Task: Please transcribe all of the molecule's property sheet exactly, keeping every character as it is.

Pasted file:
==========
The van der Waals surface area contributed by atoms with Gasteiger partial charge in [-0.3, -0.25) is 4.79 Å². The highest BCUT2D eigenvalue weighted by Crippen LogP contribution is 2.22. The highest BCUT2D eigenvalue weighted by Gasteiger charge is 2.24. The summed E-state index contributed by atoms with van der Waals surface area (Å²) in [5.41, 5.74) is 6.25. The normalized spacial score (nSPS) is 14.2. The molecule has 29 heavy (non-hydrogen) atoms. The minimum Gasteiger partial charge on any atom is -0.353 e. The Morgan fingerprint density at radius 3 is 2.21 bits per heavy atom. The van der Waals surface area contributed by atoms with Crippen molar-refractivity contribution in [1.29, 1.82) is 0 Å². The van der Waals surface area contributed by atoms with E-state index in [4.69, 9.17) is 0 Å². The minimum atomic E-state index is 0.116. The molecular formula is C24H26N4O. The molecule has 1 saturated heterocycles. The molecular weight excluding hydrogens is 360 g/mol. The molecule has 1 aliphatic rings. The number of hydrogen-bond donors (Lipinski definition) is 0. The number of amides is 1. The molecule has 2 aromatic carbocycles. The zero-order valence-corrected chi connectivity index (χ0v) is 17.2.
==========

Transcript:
The van der Waals surface area contributed by atoms with Gasteiger partial charge in [-0.3, -0.25) is 4.79 Å². The highest BCUT2D eigenvalue weighted by Crippen LogP contribution is 2.22. The highest BCUT2D eigenvalue weighted by Gasteiger charge is 2.24. The summed E-state index contributed by atoms with van der Waals surface area (Å²) in [5.41, 5.74) is 6.25. The normalized spacial score (nSPS) is 14.2. The molecule has 29 heavy (non-hydrogen) atoms. The minimum Gasteiger partial charge on any atom is -0.353 e. The Morgan fingerprint density at radius 3 is 2.21 bits per heavy atom. The van der Waals surface area contributed by atoms with Crippen molar-refractivity contribution in [1.29, 1.82) is 0 Å². The van der Waals surface area contributed by atoms with E-state index in [4.69, 9.17) is 0 Å². The minimum atomic E-state index is 0.116. The molecular formula is C24H26N4O. The molecule has 1 saturated heterocycles. The molecular weight excluding hydrogens is 360 g/mol. The molecule has 1 aliphatic rings. The number of hydrogen-bond donors (Lipinski definition) is 0. The number of amides is 1. The molecule has 2 aromatic carbocycles. The zero-order valence-corrected chi connectivity index (χ0v) is 17.2.